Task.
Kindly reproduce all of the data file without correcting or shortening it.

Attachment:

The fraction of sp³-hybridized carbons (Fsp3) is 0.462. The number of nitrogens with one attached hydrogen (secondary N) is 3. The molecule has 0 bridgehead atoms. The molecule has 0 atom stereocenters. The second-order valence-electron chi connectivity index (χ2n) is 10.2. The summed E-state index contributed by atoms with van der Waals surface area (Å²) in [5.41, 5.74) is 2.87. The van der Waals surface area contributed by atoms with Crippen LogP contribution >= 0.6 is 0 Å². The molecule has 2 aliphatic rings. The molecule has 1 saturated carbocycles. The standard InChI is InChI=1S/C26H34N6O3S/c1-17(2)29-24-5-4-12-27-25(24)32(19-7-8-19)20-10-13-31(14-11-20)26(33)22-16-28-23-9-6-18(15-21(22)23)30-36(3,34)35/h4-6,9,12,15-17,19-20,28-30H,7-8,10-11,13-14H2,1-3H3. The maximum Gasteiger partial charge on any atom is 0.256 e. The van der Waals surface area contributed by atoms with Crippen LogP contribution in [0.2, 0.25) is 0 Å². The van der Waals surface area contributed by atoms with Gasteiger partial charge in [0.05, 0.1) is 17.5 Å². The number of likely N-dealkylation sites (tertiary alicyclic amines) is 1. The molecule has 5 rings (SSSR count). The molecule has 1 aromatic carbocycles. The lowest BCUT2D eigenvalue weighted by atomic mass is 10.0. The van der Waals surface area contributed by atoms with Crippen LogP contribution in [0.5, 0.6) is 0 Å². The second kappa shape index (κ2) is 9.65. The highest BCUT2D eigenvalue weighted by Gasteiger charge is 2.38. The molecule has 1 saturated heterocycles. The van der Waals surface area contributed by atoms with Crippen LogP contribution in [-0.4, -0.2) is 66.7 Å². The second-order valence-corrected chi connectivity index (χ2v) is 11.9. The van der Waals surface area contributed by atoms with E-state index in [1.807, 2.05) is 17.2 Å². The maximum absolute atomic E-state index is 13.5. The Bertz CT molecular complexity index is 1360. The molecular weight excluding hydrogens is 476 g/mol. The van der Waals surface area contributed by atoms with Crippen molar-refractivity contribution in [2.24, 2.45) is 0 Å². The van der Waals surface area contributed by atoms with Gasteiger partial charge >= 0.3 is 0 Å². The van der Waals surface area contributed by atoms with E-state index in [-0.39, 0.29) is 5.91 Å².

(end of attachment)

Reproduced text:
The fraction of sp³-hybridized carbons (Fsp3) is 0.462. The number of nitrogens with one attached hydrogen (secondary N) is 3. The molecule has 0 bridgehead atoms. The molecule has 0 atom stereocenters. The second-order valence-electron chi connectivity index (χ2n) is 10.2. The summed E-state index contributed by atoms with van der Waals surface area (Å²) in [5.41, 5.74) is 2.87. The van der Waals surface area contributed by atoms with Crippen LogP contribution >= 0.6 is 0 Å². The molecule has 2 aliphatic rings. The molecule has 1 saturated carbocycles. The standard InChI is InChI=1S/C26H34N6O3S/c1-17(2)29-24-5-4-12-27-25(24)32(19-7-8-19)20-10-13-31(14-11-20)26(33)22-16-28-23-9-6-18(15-21(22)23)30-36(3,34)35/h4-6,9,12,15-17,19-20,28-30H,7-8,10-11,13-14H2,1-3H3. The maximum Gasteiger partial charge on any atom is 0.256 e. The van der Waals surface area contributed by atoms with Crippen LogP contribution in [0.2, 0.25) is 0 Å². The van der Waals surface area contributed by atoms with Gasteiger partial charge in [0.05, 0.1) is 17.5 Å². The number of likely N-dealkylation sites (tertiary alicyclic amines) is 1. The molecule has 5 rings (SSSR count). The molecule has 1 aromatic carbocycles. The lowest BCUT2D eigenvalue weighted by atomic mass is 10.0. The van der Waals surface area contributed by atoms with Crippen LogP contribution in [0.5, 0.6) is 0 Å². The second kappa shape index (κ2) is 9.65. The highest BCUT2D eigenvalue weighted by Gasteiger charge is 2.38. The molecule has 1 saturated heterocycles. The van der Waals surface area contributed by atoms with Crippen LogP contribution in [-0.4, -0.2) is 66.7 Å². The second-order valence-corrected chi connectivity index (χ2v) is 11.9. The van der Waals surface area contributed by atoms with E-state index in [1.807, 2.05) is 17.2 Å². The maximum absolute atomic E-state index is 13.5. The Bertz CT molecular complexity index is 1360. The molecular weight excluding hydrogens is 476 g/mol. The van der Waals surface area contributed by atoms with Crippen molar-refractivity contribution in [2.24, 2.45) is 0 Å². The van der Waals surface area contributed by atoms with Gasteiger partial charge >= 0.3 is 0 Å². The van der Waals surface area contributed by atoms with E-state index in [-0.39, 0.29) is 5.91 Å².